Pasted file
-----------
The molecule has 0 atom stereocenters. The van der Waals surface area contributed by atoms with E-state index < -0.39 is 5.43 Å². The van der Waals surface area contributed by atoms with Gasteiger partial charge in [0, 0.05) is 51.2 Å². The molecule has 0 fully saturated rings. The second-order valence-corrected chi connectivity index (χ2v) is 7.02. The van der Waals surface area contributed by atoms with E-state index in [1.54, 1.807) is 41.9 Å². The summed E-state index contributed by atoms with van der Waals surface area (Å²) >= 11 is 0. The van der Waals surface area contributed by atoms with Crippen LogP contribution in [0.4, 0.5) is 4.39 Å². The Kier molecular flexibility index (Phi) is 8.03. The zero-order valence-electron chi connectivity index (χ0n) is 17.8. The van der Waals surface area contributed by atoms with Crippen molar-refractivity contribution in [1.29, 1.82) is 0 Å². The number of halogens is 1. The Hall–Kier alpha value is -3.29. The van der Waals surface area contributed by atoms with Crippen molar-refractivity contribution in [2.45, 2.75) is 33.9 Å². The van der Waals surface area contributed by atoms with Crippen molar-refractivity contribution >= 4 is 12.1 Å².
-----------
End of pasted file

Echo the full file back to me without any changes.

The molecule has 0 atom stereocenters. The van der Waals surface area contributed by atoms with E-state index < -0.39 is 5.43 Å². The van der Waals surface area contributed by atoms with Gasteiger partial charge in [0, 0.05) is 51.2 Å². The molecule has 0 fully saturated rings. The second-order valence-corrected chi connectivity index (χ2v) is 7.02. The van der Waals surface area contributed by atoms with E-state index in [1.54, 1.807) is 41.9 Å². The summed E-state index contributed by atoms with van der Waals surface area (Å²) >= 11 is 0. The van der Waals surface area contributed by atoms with Crippen LogP contribution in [0.4, 0.5) is 4.39 Å². The Kier molecular flexibility index (Phi) is 8.03. The zero-order valence-electron chi connectivity index (χ0n) is 17.8. The van der Waals surface area contributed by atoms with Crippen molar-refractivity contribution in [1.29, 1.82) is 0 Å². The number of halogens is 1. The Hall–Kier alpha value is -3.29. The van der Waals surface area contributed by atoms with Crippen molar-refractivity contribution in [2.45, 2.75) is 33.9 Å². The van der Waals surface area contributed by atoms with Crippen molar-refractivity contribution >= 4 is 12.1 Å².